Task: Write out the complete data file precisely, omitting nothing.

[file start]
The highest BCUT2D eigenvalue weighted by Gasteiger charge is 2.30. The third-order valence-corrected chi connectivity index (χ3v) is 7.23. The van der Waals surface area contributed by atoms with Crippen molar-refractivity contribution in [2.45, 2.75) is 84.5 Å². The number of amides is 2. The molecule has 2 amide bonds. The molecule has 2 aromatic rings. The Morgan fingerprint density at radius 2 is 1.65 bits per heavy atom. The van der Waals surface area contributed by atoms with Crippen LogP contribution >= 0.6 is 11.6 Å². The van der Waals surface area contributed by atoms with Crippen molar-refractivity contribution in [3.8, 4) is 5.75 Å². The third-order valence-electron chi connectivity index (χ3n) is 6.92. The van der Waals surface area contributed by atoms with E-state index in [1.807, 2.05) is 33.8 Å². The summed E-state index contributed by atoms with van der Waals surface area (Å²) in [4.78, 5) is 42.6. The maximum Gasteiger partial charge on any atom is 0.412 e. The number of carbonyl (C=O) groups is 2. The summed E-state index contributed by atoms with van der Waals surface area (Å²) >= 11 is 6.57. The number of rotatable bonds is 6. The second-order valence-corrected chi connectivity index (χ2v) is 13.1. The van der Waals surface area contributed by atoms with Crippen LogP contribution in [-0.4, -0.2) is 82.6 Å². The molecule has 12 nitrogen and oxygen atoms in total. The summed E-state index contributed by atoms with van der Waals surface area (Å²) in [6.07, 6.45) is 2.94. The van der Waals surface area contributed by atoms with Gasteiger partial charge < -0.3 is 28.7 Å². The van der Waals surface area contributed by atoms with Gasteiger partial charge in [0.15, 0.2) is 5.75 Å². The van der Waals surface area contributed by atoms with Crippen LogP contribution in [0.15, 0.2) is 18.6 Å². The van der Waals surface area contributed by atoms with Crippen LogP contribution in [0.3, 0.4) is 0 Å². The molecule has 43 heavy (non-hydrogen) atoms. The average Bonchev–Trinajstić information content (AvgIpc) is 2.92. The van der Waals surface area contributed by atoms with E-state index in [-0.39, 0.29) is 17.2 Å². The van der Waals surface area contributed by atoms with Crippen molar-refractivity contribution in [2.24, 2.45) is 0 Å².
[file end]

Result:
The highest BCUT2D eigenvalue weighted by Gasteiger charge is 2.30. The third-order valence-corrected chi connectivity index (χ3v) is 7.23. The van der Waals surface area contributed by atoms with Crippen molar-refractivity contribution in [2.45, 2.75) is 84.5 Å². The number of amides is 2. The molecule has 2 amide bonds. The molecule has 2 aromatic rings. The Morgan fingerprint density at radius 2 is 1.65 bits per heavy atom. The van der Waals surface area contributed by atoms with Crippen LogP contribution >= 0.6 is 11.6 Å². The van der Waals surface area contributed by atoms with Crippen molar-refractivity contribution in [3.8, 4) is 5.75 Å². The third-order valence-electron chi connectivity index (χ3n) is 6.92. The van der Waals surface area contributed by atoms with E-state index in [1.807, 2.05) is 33.8 Å². The summed E-state index contributed by atoms with van der Waals surface area (Å²) in [4.78, 5) is 42.6. The maximum Gasteiger partial charge on any atom is 0.412 e. The number of carbonyl (C=O) groups is 2. The summed E-state index contributed by atoms with van der Waals surface area (Å²) >= 11 is 6.57. The number of rotatable bonds is 6. The second-order valence-corrected chi connectivity index (χ2v) is 13.1. The van der Waals surface area contributed by atoms with Crippen LogP contribution in [-0.4, -0.2) is 82.6 Å². The molecule has 12 nitrogen and oxygen atoms in total. The summed E-state index contributed by atoms with van der Waals surface area (Å²) in [6.07, 6.45) is 2.94. The van der Waals surface area contributed by atoms with Gasteiger partial charge < -0.3 is 28.7 Å². The van der Waals surface area contributed by atoms with Gasteiger partial charge in [0.15, 0.2) is 5.75 Å². The van der Waals surface area contributed by atoms with Crippen LogP contribution in [0.15, 0.2) is 18.6 Å². The van der Waals surface area contributed by atoms with Crippen LogP contribution in [0.3, 0.4) is 0 Å². The molecule has 43 heavy (non-hydrogen) atoms. The average Bonchev–Trinajstić information content (AvgIpc) is 2.92. The van der Waals surface area contributed by atoms with E-state index in [-0.39, 0.29) is 17.2 Å². The van der Waals surface area contributed by atoms with Crippen molar-refractivity contribution in [2.24, 2.45) is 0 Å².